High bp is 'silent killer', claims 2.6 lakh lives every year in India

high-blood-pressure-healthcare-reuters Representational image | Reuters

This disease is a paradox—easy to detect and treat, but only a few get diagnosed. Even among those who are diagnosed, fewer end up getting the right treatment. High blood pressure is also defined by the rule of 50—fifty per cent of people who have it are aware of it; of these, only 50 per cent seek treatment; of those who seek treatment, only 50 per cent succeed in managing the disease well.

“In India, hypertension or raised blood pressure is one of the leading causes of premature deaths. The disease is directly responsible for 29 per cent of all stroke and 24 per cent of heart attacks in India,” Balram Bhargava, secretary, department of health research, and director general, ICMR said. He was was speaking at the launch of May Measurement Month—a month-long global campaign to raise awareness on high blood pressure and its prevention. The campaign is being led by the Indian Council of Medical Research (ICMR), International Society of Hypertension, Centre for Chronic Disease Control, Public Health Foundation of India, Association of Physicians of India, and over 50 institutions across the country.

“It is now advised that everyone should get their blood pressure checked at the age of 25,” he said.

For a disease that can be prevented by making simple lifestyle modifications, such as including 30 minutes of physical activity, and making minor dietary changes—avoiding high sodium products such as pickles, papads and chutneys—hypertension claims ten per cent of all deaths in India.

“The prevalence of high blood pressure is rapidly increasing among both urban and rural populations, though it is definitely higher in the former. Around 2.6 lakh Indians die in India due to this 'silent killer'. Among chronic diseases, it is now the most prevalent one in India. This stresses the need for its effective management and control, and highlights the huge impact it can have on the burden of cardiovascular diseases,” said Dorairaj Prabhakaran, executive director, Centre for Chronic Disease Control, PHFI.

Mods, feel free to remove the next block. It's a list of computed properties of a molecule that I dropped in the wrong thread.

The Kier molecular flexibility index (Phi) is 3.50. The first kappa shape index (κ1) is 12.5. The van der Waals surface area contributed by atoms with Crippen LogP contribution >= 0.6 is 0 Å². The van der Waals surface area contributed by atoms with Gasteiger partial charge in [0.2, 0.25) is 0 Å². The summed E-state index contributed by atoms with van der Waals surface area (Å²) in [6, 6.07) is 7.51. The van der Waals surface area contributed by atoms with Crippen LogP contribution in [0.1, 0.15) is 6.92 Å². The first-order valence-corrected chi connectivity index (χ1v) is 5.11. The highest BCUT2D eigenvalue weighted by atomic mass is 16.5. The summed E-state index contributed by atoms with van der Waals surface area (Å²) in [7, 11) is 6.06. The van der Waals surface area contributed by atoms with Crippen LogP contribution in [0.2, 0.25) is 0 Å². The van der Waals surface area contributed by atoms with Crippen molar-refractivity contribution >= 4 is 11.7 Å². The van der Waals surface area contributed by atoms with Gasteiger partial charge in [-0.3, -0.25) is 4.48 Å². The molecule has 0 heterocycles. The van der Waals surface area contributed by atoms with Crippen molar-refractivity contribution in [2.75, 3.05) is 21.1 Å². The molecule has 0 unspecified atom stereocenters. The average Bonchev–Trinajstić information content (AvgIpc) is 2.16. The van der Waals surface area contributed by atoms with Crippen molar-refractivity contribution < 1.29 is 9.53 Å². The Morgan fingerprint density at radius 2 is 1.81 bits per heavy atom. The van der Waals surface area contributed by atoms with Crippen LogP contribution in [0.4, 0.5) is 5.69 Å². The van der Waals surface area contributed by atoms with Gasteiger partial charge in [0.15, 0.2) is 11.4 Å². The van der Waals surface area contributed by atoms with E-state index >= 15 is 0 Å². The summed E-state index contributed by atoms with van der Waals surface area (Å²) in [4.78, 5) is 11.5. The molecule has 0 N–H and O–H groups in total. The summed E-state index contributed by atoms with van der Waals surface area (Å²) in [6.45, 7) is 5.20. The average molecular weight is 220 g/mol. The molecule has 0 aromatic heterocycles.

The huge burden of disease in India could be attributed to lifestyle reasons. “There is a genetic basis for the disease, but it is triggered by unhealthy lifestyle,” he added.

Besides, there are several myths around the disease that need to be dispelled. “There are WhatsApp messages suggesting that high blood pressure is the result of a 'conspiracy by pharma companies' to sell medicines. But that is not true. Very few who are on medication for high blood pressure can reverse the disease and afford to stop the medication. The medication needs to continue for life. And it is not expensive. It's a generic drug that costs around 50 paise,” said Prabhakaran.

Even as experts at the event stressed on healthy lifestyle practices such as getting seven-eight hours of sleep, avoiding late night dinners, and processed foods high in sodium, the need for early—and accurate—detection was also emphasised.

According to the latest guidelines issued by the American College of Cardiology and American Heart Association, the blood pressure is considered normal when it is less than 120/80, “elevated” when it is between 120-129 mm Hg/and less than 80, and 130-139/80-89 mm Hg is stage one hypertension.

However, many experts, including Bhargava, said for the Indian population, the new guidelines should be taken with a “pinch of salt”. “For Indians, 120/80 is considered normal, and 140/90 is high. For diabetics, the cut-off is lower at 130/90,” he said.